Snowball was an oddity in her way, and di not alwavB adhere rigidly to the truth. Sh was fond of embluming her narratives wit language more forcible than elegant. Sh had ber mistress' "measure" pretty accui ately, and framed her fibs so as to tell to he own advantage. Her statements respectic Pearl and the strange cat were true in th main : hut abo did not state! how in reven; for the trouble Pearl had given her, sh grasped the poor oat by the neck so tightl) that her eye« were nearly forced out of he head ; and how she shook her so violently, bo if the pampered thing had been placed on he feet butjust then, she would have certain! rolled oft the roof from eheer giddiness ani exhaustion. The girl had a long pole tba she used to lean against plaoes that wer otherwise impregnable to her active limbs and up that pole she would climb with th agility of a monkey. Once on tbe roof, eh contd scale the steepest pitch, and run alon/ the ridge with her naked feet, with as mool fear of falling ss a oockatoo would havi


Ada and her mother were sitting it the bay window overlooking the bright littli garden in front of their boase. The mool was shining glorausly in the intensely bim vault of a oloudleas sky. On snoh nights a! 1 Brisbane, and indeed over a large area o Australia, small print oan bs reada ease by the light of the moon at its full There was no light in the room, Ada and hei mother had been talking but a little, ead being eogaged with her own thoughts. Thi mother pondered pensively on the sad event of her life. She thought of her bright boy, who fell so gloriously ; of her fine old solide] husband, who had moro recently left her ; ant of her beloved daughter who now Tested ot her shoulder. The girl's eyes were turned ti her parent's face, «canning its lines witt tenderness. Her thoughts had been roamin) wildly in joyous reminiscence of tho no very I distant past, and anticipatory of a bright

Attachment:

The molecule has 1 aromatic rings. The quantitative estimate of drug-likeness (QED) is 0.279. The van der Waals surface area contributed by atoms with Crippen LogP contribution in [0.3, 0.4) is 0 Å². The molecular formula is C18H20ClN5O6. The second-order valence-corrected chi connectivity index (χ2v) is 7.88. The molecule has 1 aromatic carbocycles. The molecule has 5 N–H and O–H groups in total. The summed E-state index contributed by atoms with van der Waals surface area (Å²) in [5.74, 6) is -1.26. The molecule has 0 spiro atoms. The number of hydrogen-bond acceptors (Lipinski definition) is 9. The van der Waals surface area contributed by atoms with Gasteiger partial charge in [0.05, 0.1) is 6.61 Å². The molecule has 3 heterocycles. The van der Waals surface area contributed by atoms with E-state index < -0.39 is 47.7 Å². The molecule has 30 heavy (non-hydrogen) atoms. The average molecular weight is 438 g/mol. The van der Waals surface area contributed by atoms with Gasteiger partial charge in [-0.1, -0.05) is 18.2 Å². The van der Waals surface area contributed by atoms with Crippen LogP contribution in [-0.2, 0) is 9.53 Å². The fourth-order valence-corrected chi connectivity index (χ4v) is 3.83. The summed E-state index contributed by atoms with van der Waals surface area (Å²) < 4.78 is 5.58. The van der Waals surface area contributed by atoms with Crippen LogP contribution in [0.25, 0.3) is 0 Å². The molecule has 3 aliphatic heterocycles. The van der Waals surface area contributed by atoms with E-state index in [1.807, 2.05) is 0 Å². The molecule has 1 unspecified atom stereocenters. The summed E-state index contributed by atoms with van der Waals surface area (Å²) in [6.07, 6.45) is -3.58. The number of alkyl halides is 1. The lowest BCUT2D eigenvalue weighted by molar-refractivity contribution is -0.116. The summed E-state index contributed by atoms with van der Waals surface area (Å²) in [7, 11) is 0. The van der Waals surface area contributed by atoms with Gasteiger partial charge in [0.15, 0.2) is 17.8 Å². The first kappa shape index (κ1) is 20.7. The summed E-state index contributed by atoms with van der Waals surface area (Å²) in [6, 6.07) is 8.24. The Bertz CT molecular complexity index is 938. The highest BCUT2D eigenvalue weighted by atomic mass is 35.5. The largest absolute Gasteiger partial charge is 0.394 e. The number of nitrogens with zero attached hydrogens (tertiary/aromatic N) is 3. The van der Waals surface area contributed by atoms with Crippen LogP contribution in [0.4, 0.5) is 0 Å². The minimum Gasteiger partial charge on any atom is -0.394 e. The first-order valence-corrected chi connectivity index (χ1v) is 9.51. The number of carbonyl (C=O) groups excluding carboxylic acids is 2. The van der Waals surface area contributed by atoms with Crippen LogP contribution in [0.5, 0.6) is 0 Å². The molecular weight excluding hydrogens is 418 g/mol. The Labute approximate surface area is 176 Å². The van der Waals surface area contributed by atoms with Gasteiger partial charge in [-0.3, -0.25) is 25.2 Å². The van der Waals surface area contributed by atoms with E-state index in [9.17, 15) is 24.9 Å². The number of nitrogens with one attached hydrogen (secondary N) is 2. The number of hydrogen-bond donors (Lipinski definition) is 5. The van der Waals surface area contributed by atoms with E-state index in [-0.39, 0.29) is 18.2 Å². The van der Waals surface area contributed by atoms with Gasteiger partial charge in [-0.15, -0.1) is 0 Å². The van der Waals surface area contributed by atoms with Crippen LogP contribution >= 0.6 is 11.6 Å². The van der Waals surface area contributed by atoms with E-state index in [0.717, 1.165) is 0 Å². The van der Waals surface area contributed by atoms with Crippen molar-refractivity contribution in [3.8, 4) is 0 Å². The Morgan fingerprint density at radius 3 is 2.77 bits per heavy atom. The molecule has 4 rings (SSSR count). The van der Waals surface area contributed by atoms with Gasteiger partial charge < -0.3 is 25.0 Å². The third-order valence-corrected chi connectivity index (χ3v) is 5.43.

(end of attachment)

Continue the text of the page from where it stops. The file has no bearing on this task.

happy future.

*' Mother, dear, you seem a little sad to [ night, Hare I done anything to vex you to day ?" she said stroking her mother « oheel I with her left hand.

" You vex me. my dear one 1 No. If al ! daughters were like you Ada, there would bi

not only fewer tears for parents, but less bittei ones when they did flow. No my child, bul when yon are os old ss I, you will be «bte t< understand what I occasionally feel when ) think of the psst. It is impossible that yonnj people can realise the inward experiences ol the aged. Your thoughts have boen pleases I enough, no doubt."

Ada smiled and blushed. Her thought« bad been pleasant. She had been picturing the happy wife of Ronald Walton, and the happy man he should bs, if it lay in her powei to make him so ; and how much more com- fortable be should be nude in his house at Boorooma, or elsewhere, if he did not remain there. The country was large ; he was clever and must succeed. She would wait, and cheerfully too. In reply to her mother's last remark, she said,

I " I was thinking, mother, of-"

, Withont finishing the sentence, she uttered